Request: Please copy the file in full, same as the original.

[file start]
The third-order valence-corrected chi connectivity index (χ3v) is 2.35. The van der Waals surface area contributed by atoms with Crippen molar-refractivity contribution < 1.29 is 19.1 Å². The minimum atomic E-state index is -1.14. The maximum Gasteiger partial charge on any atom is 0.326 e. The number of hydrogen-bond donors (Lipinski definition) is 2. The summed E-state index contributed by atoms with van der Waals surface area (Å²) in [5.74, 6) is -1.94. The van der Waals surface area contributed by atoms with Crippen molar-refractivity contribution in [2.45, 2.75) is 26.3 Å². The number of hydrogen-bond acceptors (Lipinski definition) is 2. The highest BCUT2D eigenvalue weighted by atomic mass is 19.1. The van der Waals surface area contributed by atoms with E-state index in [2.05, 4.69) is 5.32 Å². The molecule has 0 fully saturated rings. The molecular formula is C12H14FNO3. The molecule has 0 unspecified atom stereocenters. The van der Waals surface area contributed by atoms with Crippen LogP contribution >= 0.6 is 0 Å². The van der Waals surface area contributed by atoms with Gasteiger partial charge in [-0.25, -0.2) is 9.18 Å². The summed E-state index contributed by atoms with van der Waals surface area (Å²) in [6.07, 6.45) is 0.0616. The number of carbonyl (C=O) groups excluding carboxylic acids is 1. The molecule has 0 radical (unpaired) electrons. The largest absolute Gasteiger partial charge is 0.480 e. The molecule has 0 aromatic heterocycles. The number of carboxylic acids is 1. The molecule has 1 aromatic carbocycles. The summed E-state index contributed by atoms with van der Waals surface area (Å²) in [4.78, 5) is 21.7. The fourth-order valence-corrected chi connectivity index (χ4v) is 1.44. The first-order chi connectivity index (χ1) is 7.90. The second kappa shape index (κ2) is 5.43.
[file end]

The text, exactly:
The third-order valence-corrected chi connectivity index (χ3v) is 2.35. The van der Waals surface area contributed by atoms with Crippen molar-refractivity contribution < 1.29 is 19.1 Å². The minimum atomic E-state index is -1.14. The maximum Gasteiger partial charge on any atom is 0.326 e. The number of hydrogen-bond donors (Lipinski definition) is 2. The summed E-state index contributed by atoms with van der Waals surface area (Å²) in [5.74, 6) is -1.94. The van der Waals surface area contributed by atoms with Crippen molar-refractivity contribution in [2.45, 2.75) is 26.3 Å². The number of hydrogen-bond acceptors (Lipinski definition) is 2. The highest BCUT2D eigenvalue weighted by atomic mass is 19.1. The van der Waals surface area contributed by atoms with E-state index in [2.05, 4.69) is 5.32 Å². The molecule has 0 fully saturated rings. The molecular formula is C12H14FNO3. The molecule has 0 unspecified atom stereocenters. The van der Waals surface area contributed by atoms with Crippen LogP contribution >= 0.6 is 0 Å². The van der Waals surface area contributed by atoms with Gasteiger partial charge in [-0.25, -0.2) is 9.18 Å². The summed E-state index contributed by atoms with van der Waals surface area (Å²) in [6.07, 6.45) is 0.0616. The number of carbonyl (C=O) groups excluding carboxylic acids is 1. The molecule has 0 radical (unpaired) electrons. The largest absolute Gasteiger partial charge is 0.480 e. The molecule has 0 aromatic heterocycles. The number of carboxylic acids is 1. The molecule has 1 aromatic carbocycles. The summed E-state index contributed by atoms with van der Waals surface area (Å²) in [4.78, 5) is 21.7. The fourth-order valence-corrected chi connectivity index (χ4v) is 1.44. The first-order chi connectivity index (χ1) is 7.90. The second kappa shape index (κ2) is 5.43.